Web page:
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Fixed and Variable Costs Comparison

Production Manager at AutoEdge, Sam Busch, is new to the company. He asks to meet with you to discuss some questions he has.

"Thanks for meeting with me on such short notice," he says. "I'm still getting familiar with the situation here, and I could use your help."

"Certainly," you say. "And congratulations on your new position with AutoEdge."

"Thanks," he says. "I am preparing for a presentation to the board in 2 weeks. I've reviewed the most recent production reports, and I see that we are currently producing an engine part, for example, in South Korea for $110. This cost is much lower compared to the cost of producing the same part in the United States, which is $320 per unit. The disparity might be attributed to the cost of labor, unions, overhead, and operating costs."

"That makes sense," you say.

"If we return the manufacturing operations to the United States," he says, "what types of short-term and long-term variable and fixed costs should we consider? What costs should we expect if we stay in South Korea? What financial risks are the company and the stakeholders exposed to?"

"Those are all good questions," you say. "Can I give this some thought and get back to you?"

"Sure," he says. "I'll be working on my presentation next week. I'd like to get your opinion about these questions and the supporting research so I can include it."

"That works for me," you say. "Glad I can help."

I am so lost in this class I need to understand: "If we return the manufacturing operations to the United States," he says, "what types of short-term and long-term variable and fixed costs should we consider? What costs should we expect if we stay in South Korea? What financial risks are the company and the stakeholders exposed to?"

Let me know if this is something you are familiar with and can help me understand.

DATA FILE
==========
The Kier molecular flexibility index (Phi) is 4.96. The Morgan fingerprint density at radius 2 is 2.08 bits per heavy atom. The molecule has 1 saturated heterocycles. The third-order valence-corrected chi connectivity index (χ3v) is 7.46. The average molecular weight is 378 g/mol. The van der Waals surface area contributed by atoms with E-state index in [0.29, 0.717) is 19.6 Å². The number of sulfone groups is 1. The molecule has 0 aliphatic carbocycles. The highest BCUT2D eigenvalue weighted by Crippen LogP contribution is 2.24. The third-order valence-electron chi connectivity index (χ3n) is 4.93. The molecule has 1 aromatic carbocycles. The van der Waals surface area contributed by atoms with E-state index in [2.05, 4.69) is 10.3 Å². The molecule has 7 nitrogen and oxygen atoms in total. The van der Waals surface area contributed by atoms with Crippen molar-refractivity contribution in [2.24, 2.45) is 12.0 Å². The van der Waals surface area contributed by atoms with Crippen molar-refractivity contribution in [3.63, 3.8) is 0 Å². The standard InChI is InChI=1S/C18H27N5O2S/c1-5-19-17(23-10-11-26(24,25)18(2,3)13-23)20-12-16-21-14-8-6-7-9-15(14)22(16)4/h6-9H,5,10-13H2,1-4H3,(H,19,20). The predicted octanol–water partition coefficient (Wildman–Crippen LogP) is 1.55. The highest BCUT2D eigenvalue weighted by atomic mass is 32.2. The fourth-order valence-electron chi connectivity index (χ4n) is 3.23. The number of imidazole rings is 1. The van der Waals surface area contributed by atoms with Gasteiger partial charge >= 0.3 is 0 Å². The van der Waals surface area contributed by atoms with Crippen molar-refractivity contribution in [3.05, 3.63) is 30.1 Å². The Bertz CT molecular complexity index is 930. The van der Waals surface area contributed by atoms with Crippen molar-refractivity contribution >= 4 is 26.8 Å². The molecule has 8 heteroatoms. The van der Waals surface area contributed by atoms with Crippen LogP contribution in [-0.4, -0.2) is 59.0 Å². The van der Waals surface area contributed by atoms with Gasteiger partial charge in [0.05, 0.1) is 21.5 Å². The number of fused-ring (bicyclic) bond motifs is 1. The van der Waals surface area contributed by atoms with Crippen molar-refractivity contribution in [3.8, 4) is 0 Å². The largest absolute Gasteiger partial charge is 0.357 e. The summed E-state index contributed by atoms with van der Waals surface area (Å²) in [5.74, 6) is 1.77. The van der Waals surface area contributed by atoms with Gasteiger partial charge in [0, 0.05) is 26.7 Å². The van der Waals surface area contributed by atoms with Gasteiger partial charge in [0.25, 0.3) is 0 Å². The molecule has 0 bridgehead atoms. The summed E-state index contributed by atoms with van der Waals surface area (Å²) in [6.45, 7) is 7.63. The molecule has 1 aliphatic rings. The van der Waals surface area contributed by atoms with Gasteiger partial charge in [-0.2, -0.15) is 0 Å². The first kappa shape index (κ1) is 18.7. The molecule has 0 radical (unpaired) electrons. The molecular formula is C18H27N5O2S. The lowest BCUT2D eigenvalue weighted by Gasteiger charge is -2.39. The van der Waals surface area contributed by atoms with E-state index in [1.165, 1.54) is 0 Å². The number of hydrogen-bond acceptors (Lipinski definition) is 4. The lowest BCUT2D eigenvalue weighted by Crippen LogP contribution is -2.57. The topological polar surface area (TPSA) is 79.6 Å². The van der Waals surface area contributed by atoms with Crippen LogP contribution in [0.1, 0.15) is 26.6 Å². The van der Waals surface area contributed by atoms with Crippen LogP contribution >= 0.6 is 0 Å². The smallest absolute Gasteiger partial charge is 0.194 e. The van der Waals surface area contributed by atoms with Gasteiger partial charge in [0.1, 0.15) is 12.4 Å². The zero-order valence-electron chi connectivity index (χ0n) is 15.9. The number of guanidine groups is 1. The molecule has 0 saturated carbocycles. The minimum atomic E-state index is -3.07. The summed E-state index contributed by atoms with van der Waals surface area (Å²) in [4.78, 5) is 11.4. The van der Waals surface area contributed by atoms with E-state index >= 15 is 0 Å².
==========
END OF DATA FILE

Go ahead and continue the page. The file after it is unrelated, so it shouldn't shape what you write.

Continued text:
Solution Preview

"The disparity might be attributed to the cost of labor, unions, overhead, and operating costs."
"That makes sense," you say.

"If we return the manufacturing operations to the United States," he says, "what types of short-term and long-term variable and fixed costs should we consider? What costs should we expect if we stay in South Korea? What financial risks are the company and the stakeholders exposed to?"

In order to help the new Production Manager, Mr. Sam Busch with his questions about the short and long term impacts of returning manufacturing operations to the United States, we first have to clearly define what the difference is between "fixed costs" and "variable costs" and then identify what the predominant costs are that will impact our manufacturing company.

First, the difference in fixed and variable costs is exactly as it sounds. "Fixed means the costs are "set in stone" for a specific time frame and are spread out and budgeted exactly for the duration of the period being analyzed. For example, if we bought a new manufacturing facility and it cost $1 million dollars, that cost would be a fixed cost and we would spread it out over time. Perhaps it would show up in the budget over the next 5 years at $16,667.00 a month without changing. So, it's very easy to account for this in a business budget. Some of the key examples of fixed costs are things such as; facilities, equipment, vehicles, tools, machinery, and so forth. Often these are called "one time purchases" and they can be depreciated via GAAP rules by the IRS to save on the tax burden associated with these purchases (Florentino, 2014).

Variable costs are a different animal to deal with all together and this is where many manufacturing companies in the United States have a hard time competing with overseas ...

Solution Summary

This solution focuses on describing the differences between short and long term fixed and variable costs in manufacturing. Specifically, it's modeled on a case study about a manufacturing company, AutoEdge, who's considering a move from South Korea back to the United States. The solution is over 1,000 words in APA and answers the following scenario.

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